At the early processing stages in visual cortex, information is laid out in the form of maps of the retinal image. However, contrary to intuition, uniform surfaces are not mapped by uniform distributions of neural activity. We can perceive the three-dimensional (3D) shape of a uniform surface, but stereoscopic neurons are activated only by the contours of the surface, not the uniform interior. We perceive a uniform color figure, but colorselective neurons respond about five times less to the interior of the figure than to its boundaries. How cortical neurons signal contour and surface features is well known, but we do not yet understand how the brain “organizes” these feature signals to represent surfaces and objects. In this chapter, I summarize studies showing that the visual cortex codes surface color, depth ordering of surfaces, and border ownership in the contour signals. The signaling of border ownership (the one-sided assignment of borders that determines perceptual figure-ground organization) is the key finding, because it reveals mechanisms of feature grouping. I discuss how these mechanisms might be used by the system to represent objects and compute surface attributes.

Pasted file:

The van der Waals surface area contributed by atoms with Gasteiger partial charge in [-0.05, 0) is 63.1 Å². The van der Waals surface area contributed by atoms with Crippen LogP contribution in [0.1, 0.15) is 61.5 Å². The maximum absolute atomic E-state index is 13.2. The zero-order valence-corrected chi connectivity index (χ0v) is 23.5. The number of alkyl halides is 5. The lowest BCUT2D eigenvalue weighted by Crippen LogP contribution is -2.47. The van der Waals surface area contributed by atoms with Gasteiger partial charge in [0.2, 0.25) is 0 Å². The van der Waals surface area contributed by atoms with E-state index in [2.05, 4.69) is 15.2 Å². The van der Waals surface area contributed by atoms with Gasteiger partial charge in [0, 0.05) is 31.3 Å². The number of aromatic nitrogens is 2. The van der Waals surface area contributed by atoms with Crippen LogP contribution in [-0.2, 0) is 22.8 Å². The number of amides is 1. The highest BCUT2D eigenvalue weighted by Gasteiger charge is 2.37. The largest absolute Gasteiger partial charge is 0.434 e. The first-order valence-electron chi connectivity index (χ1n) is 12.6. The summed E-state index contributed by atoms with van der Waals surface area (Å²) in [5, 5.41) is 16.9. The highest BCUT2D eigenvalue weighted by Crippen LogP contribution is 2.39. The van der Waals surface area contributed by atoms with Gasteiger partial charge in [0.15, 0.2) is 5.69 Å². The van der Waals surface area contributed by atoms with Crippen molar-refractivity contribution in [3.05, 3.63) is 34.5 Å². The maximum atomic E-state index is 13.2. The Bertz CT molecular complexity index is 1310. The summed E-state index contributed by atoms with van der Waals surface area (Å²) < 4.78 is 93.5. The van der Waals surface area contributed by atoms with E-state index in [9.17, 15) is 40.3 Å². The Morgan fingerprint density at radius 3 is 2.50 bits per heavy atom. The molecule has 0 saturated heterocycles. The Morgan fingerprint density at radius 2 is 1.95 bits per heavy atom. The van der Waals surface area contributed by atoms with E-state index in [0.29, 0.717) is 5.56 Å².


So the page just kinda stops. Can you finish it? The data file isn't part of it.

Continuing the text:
|Original language||English (US)|
|Title of host publication||Computer Vision|
|Subtitle of host publication||From Surfaces to 3D Objects|
|Number of pages||18|
|State||Published - Jan 1 2011|
ASJC Scopus subject areas
- Computer Science(all)